The Auntie Doris Years: 1936

Jesse-Owens1936 was the year of famous Berlin Olympics in which Jesse Owens was the top medalist with four golds. They reckon that because Jesse was a black man, Hitler cleared off out of the stadium pretty sharpish to avoid having to shake hands with him. He was supposed to have got into one of his famous tempers and had a bout of the screaming ab-dabs because a black man had proved himself superior to the pure Aryan races in the races. But apparently this is a load of nonsense. Jesse didn’t see things quite that way any road. He said that when he did see Adolf, admittedly from a distance, the fuhrer was quite nice and gave him a smile and a wave. Obviously this doesn’t mean that Hitler was a nice man. Far from it. He was a wicked so and so, as everyone with an ounce of sense knows. But he wasn’t particularly bothered about black men being able to run after than white men, as he had the idea in his head that black men were closer to animals, and therefore were more suited to some physical feats in a primitive sort of a way. He imagined that the Aryans made up for it in culture and intelligence. Cheeky so and so. I don’t know how he would have explained Trevor McDonald away. Any road, looking at it from Jesse’s point of view, he felt more welcome in Nazi Germany than he did in America. Fair enough it was the Olympics, and the Germans were putting on a bit of a show about how nice they were. But not only was he able to stay at the same hotels as white athletes, he could even use the same transport and eat in the same room as them. Not like in his own country where racial segregation was still rife. And guess which one out of Hitler and President Roosevelt sent Jesse a personal letter of congratulations on his achievements. Hitler of course, and he sent him a signed photo with it. Roosevelt never said, wrote or telegrammed so much as a single word to Jesse. Plus he made the poor beggar work as a ruddy caretaker so that he could pay his way to the end of university. To be honest with you I never knew any really black men all through my life. Not the proper curly haired African types anyway. We did have an Indian doctor when I was getting on a bit though. Dr Ramaswami. He was always nice and polite and he sorted some tablets out that got Raymond’s malignant flatulence under control. Me and Raymond would sit in the back yard some summer evenings, and I would breathe in the pure air, and think to myself, “it wouldn’t be as fragrant as this out here if Dr Ramaswami hadn’t prescribed him those tablets. Here on the other side I know loads of black people. It’s properly multiracialist here, I can tell you. I don’t know what happens to all the racialists. I think they probably just grow up a bit and see sense. You get a different perspective on a lot of things when you are dead. Like when you are an adult you have a different perspective on things to what you had when you were a little kiddy. Or like when you cancel the papers you get a different perspective on things to what you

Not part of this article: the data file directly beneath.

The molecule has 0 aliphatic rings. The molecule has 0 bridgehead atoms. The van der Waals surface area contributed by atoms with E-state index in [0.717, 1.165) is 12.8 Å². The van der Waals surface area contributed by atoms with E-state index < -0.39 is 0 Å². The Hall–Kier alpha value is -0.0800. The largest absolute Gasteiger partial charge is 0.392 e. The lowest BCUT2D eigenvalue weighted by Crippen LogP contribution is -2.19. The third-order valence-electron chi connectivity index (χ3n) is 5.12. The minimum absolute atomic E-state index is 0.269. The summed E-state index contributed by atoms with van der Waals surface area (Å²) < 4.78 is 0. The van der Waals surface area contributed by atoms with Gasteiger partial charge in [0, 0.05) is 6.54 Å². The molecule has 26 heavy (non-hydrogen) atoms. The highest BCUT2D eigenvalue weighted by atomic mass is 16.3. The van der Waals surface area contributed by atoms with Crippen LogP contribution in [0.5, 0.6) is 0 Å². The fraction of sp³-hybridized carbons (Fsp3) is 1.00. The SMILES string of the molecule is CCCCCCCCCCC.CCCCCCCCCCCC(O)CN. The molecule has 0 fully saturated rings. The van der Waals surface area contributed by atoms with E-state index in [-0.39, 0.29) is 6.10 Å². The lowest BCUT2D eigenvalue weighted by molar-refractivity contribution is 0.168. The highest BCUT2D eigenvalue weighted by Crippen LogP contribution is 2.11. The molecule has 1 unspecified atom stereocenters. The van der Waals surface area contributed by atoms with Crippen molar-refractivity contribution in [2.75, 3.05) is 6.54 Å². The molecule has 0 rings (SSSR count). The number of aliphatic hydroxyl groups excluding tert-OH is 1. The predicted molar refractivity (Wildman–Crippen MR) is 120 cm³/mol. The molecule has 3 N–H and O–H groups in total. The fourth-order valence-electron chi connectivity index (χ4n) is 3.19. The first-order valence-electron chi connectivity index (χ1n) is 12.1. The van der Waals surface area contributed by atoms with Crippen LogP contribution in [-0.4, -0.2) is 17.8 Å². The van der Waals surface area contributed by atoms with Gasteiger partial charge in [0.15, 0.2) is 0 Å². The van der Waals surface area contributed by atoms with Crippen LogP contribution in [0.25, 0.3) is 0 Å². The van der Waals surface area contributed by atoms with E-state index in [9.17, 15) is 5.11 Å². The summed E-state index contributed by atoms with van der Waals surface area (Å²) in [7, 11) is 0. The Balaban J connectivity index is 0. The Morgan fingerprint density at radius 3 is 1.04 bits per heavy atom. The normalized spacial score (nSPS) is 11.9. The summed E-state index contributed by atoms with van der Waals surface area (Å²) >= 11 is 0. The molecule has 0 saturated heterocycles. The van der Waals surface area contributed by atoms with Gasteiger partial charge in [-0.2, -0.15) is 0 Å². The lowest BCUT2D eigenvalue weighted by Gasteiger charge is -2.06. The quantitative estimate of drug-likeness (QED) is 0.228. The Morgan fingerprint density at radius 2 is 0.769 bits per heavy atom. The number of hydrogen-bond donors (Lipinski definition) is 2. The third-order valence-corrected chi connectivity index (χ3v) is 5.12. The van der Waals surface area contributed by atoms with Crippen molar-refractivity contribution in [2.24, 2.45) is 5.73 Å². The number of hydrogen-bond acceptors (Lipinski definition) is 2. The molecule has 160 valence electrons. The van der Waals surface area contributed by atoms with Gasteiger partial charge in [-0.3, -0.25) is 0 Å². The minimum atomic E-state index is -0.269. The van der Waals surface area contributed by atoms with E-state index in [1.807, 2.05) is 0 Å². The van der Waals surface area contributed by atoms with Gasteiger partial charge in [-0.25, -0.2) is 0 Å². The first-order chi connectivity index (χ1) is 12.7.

had when you were a Daily Mail reader. Auntie Doris’s pop pick of 1936: “Pennies from Heaven” by Bing Crosby. Bless him. He always looked on the bright side.


4 thoughts on “The Auntie Doris Years: 1936

  1. Hello Auntie- Last time I was in Australia, where it seemed to me books went to die, in a mingy stack of ancients in a Op-Shop I found “The Chevron Negro Motoring Guide”-1964. An American guide where persons of color could eat and sleep and pee. I still kick my own ass for not buying it, was too deep in shock. I recall the smiling family on the cover. Good to know we are equal on the other side.

    • What a frightful ruddy book, or rather what a frightful situation that led to something like that being published. The other side is a utopia, there’s no need for shite like that over here.

      • It was pretty sick Auntie, we are a smug people here in Canada not teaching that, this was not 100 years ago, it was our lifetime. Imagine needing to use such a guide. My old Auntie Phyllis said frightful alot..hope you meet up, she was a great lady.

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